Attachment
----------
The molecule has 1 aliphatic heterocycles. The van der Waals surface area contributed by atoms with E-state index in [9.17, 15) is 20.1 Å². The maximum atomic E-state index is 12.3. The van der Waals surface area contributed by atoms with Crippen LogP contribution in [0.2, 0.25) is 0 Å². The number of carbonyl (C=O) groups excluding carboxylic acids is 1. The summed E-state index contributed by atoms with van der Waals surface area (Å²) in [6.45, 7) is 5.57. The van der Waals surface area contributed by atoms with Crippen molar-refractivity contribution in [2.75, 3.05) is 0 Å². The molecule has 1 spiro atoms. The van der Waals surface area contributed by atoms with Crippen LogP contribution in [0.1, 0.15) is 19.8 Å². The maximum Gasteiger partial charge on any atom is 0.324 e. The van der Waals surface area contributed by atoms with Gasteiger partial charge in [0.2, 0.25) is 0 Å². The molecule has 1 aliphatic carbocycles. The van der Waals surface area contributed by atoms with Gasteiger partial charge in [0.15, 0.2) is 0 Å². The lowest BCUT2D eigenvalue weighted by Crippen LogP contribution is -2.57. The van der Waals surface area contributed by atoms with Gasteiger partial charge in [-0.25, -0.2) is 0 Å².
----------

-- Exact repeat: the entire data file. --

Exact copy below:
The molecule has 1 aliphatic heterocycles. The van der Waals surface area contributed by atoms with E-state index in [9.17, 15) is 20.1 Å². The maximum atomic E-state index is 12.3. The van der Waals surface area contributed by atoms with Crippen LogP contribution in [0.2, 0.25) is 0 Å². The number of carbonyl (C=O) groups excluding carboxylic acids is 1. The summed E-state index contributed by atoms with van der Waals surface area (Å²) in [6.45, 7) is 5.57. The van der Waals surface area contributed by atoms with Crippen molar-refractivity contribution in [2.75, 3.05) is 0 Å². The molecule has 1 spiro atoms. The van der Waals surface area contributed by atoms with Crippen LogP contribution in [0.1, 0.15) is 19.8 Å². The maximum Gasteiger partial charge on any atom is 0.324 e. The van der Waals surface area contributed by atoms with Gasteiger partial charge in [0.2, 0.25) is 0 Å². The molecule has 1 aliphatic carbocycles. The van der Waals surface area contributed by atoms with Gasteiger partial charge in [0.15, 0.2) is 0 Å². The lowest BCUT2D eigenvalue weighted by Crippen LogP contribution is -2.57. The van der Waals surface area contributed by atoms with Gasteiger partial charge in [-0.25, -0.2) is 0 Å².